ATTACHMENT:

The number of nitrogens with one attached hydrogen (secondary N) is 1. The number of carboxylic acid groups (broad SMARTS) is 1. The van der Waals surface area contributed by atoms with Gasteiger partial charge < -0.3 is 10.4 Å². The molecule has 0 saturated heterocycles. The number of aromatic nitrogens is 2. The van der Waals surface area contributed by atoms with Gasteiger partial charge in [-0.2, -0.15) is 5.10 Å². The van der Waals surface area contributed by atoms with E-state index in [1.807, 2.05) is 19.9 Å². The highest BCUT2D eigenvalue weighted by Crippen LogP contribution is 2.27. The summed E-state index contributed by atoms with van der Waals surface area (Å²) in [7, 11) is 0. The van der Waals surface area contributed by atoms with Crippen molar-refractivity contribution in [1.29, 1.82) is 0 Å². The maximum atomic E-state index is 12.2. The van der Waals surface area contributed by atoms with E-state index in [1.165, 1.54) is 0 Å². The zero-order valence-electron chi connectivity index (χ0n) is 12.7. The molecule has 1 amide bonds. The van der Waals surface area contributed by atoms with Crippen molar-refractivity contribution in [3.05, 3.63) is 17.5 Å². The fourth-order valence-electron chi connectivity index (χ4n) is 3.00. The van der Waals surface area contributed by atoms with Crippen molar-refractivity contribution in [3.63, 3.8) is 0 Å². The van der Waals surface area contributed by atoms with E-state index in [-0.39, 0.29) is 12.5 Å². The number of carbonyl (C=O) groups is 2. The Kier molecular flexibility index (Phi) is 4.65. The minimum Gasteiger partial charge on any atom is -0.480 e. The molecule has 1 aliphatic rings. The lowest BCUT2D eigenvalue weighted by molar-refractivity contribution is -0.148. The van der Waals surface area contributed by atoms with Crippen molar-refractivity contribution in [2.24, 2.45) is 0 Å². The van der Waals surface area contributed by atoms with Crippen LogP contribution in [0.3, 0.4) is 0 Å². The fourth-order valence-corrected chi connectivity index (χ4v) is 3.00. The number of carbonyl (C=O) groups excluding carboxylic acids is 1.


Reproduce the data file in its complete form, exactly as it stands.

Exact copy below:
The number of nitrogens with one attached hydrogen (secondary N) is 1. The number of carboxylic acid groups (broad SMARTS) is 1. The van der Waals surface area contributed by atoms with Gasteiger partial charge < -0.3 is 10.4 Å². The molecule has 0 saturated heterocycles. The number of aromatic nitrogens is 2. The van der Waals surface area contributed by atoms with Gasteiger partial charge in [-0.2, -0.15) is 5.10 Å². The van der Waals surface area contributed by atoms with E-state index in [1.807, 2.05) is 19.9 Å². The highest BCUT2D eigenvalue weighted by Crippen LogP contribution is 2.27. The summed E-state index contributed by atoms with van der Waals surface area (Å²) in [7, 11) is 0. The van der Waals surface area contributed by atoms with Crippen molar-refractivity contribution in [1.29, 1.82) is 0 Å². The maximum atomic E-state index is 12.2. The van der Waals surface area contributed by atoms with E-state index in [1.165, 1.54) is 0 Å². The zero-order valence-electron chi connectivity index (χ0n) is 12.7. The molecule has 1 amide bonds. The van der Waals surface area contributed by atoms with Crippen molar-refractivity contribution in [3.05, 3.63) is 17.5 Å². The fourth-order valence-electron chi connectivity index (χ4n) is 3.00. The van der Waals surface area contributed by atoms with Crippen molar-refractivity contribution in [3.63, 3.8) is 0 Å². The van der Waals surface area contributed by atoms with E-state index in [-0.39, 0.29) is 12.5 Å². The number of carbonyl (C=O) groups is 2. The Kier molecular flexibility index (Phi) is 4.65. The minimum Gasteiger partial charge on any atom is -0.480 e. The molecule has 1 aliphatic rings. The lowest BCUT2D eigenvalue weighted by molar-refractivity contribution is -0.148. The van der Waals surface area contributed by atoms with Crippen molar-refractivity contribution in [2.24, 2.45) is 0 Å². The van der Waals surface area contributed by atoms with Crippen LogP contribution in [0.3, 0.4) is 0 Å². The fourth-order valence-corrected chi connectivity index (χ4v) is 3.00. The number of carbonyl (C=O) groups excluding carboxylic acids is 1.